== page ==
Erdogan’s police use rubber bullets against Istanbul Pride attempt as usual

Erdogan’s police use rubber bullets against Istanbul Pride attempt as usual
Erdogan's police may accidentally create rainbows with their water canons while they are attacking to the Istanbul Pride. Photo was taken in 2015.
By Akin Nazli in Belgrade July 2, 2019

The governor of Istanbul refused to allowed an Istanbul Pride march again this year as it has done every year since the first pride march was held in 2014 following the Gezi popular protests the previous summer. 

LGBT activist defied the police ban and entered Istanbul’s historic Istiklal Avenue in the centre of Taksim district. The Istanbul Pride Week Committee has read out a press statement to the crowd and journalists on one of the side roads connecting to Istiklal calling for tolerance and the right to publicly demonstrate, bianet reported.

In what is more of a party than a political statement in most other capitals turned into a protests after Turkish President Recep Tayyip Erdogan’s riot police attacked the crowd, firing rubber bullets and teargases after the pride committee had read its statement.

Istanbul’s newly-elected mayor Ekrem Imamoglu was not to be seen and remained silent about the Istanbul Pride. He has not commented on the issue not has the municipality issued any statement, although Reuters reported that he voiced support for the LGBT march in a meeting with foreign media on June 28.

Imamoglu said he would ask the governor why the march had been banned so far, according to Reuters.

However, many CHP municipalities, including Istanbul’s districts, voiced support for gay prides via their social media accounts.

Gay prides are also banned in other cities of Turkey, including Ankara and Izmir.

Populist Erdogan has not expressed ethical or religious objections to the pride marches, but opposes them on political grounds as the Istanbul LGBTI+ community are strongly opposed to Erdogan.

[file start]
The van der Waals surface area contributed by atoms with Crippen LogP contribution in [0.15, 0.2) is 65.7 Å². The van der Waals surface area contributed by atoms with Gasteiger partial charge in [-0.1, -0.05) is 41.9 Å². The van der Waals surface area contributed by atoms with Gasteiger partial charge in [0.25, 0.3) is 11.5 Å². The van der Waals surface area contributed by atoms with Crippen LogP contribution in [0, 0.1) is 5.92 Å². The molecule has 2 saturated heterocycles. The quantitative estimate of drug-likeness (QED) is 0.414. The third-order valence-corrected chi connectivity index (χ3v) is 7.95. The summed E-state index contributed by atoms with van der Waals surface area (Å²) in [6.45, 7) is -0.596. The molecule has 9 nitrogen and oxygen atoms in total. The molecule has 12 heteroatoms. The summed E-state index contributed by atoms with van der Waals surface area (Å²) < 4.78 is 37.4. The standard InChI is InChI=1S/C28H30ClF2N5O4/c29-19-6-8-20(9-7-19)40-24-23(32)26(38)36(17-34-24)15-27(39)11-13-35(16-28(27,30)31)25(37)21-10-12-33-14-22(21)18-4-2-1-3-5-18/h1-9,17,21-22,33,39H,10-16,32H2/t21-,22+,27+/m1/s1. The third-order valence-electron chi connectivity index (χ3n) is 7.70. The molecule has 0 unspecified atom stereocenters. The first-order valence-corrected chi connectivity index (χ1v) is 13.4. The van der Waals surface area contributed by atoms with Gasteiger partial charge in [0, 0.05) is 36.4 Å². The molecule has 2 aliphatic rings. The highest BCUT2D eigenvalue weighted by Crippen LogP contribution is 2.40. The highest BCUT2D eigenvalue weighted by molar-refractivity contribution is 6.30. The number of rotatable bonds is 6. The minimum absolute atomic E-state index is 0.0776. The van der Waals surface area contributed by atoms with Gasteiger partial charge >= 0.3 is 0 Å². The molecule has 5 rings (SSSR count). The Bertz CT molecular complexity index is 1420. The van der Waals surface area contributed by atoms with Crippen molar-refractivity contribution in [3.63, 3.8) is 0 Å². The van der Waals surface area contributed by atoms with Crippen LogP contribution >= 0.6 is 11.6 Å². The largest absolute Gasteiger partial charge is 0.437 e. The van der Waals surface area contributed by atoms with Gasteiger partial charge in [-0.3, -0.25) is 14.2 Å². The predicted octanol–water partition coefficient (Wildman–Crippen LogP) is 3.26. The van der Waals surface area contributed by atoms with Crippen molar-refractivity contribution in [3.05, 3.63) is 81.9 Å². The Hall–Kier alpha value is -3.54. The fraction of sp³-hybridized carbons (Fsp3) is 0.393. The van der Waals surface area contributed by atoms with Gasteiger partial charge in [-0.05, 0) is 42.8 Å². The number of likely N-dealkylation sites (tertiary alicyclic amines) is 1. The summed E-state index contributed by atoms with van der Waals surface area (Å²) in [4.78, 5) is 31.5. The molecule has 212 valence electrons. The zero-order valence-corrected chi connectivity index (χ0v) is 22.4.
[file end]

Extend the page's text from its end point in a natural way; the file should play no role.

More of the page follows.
In contrast Erdogan has no problem with the gay movement inside his own party, a groups called AK LGBTI+ that support his ruling Justice and Development Party (AKP).

“The police thought we were Gezi Park activists and mistreated us. Some people mistook our flag for the flag of the [Kurdish Workers’ Party, or PKK]. After we explained who we were, there were only chuckles. In the meantime, however, we met fellow LGBT individuals when they saw us there. We waved our flag right before Erdogan’s eyes. He saw the flag, but said nothing and only smiled. We take it as a positive sign that he said nothing. Thus, we will now keep up the struggle. One of our main projects is to save conservative homosexuals from the environs of ill-minded LGBT people,” one of the AK LGBTI+ members said back in 2014 when they raised a LGBTI+ flag at an Erdogan rally for the first time in 2014.

Prior to 2014, Istanbul Pride had been the largest one in the region and it had been held each year without interruption from 2003 to 2013.

However, as Erdogan began to tighten his grip on the political process and became increasingly authoritarian following the 2008 global crisis, the Istanbul Pride metamorphosed into protest aimed specifically at Erdogan and the authorities tolerance of the event evaporated.

Istanbul’s LGBTI+ community was a leading contributor to the Gezi popular protests in 2013 and Istanbul Pride has been banned ever since, together with any other kind of protests in the country.

Following the failed coup d’état attempt in July 2016 the crack down on public dissent has become even stricter. Erdogan’s riot police has violently attacked anyone who attempts any kind of demonstration, even individual protests or those that just voicing discomfort.

The management of Istanbul University did not allow a group of students  to attend the graduation march with a blank poster, claiming that students could later write anything they liked on the poster using Photoshop, local daily Birgun reported on June 12.

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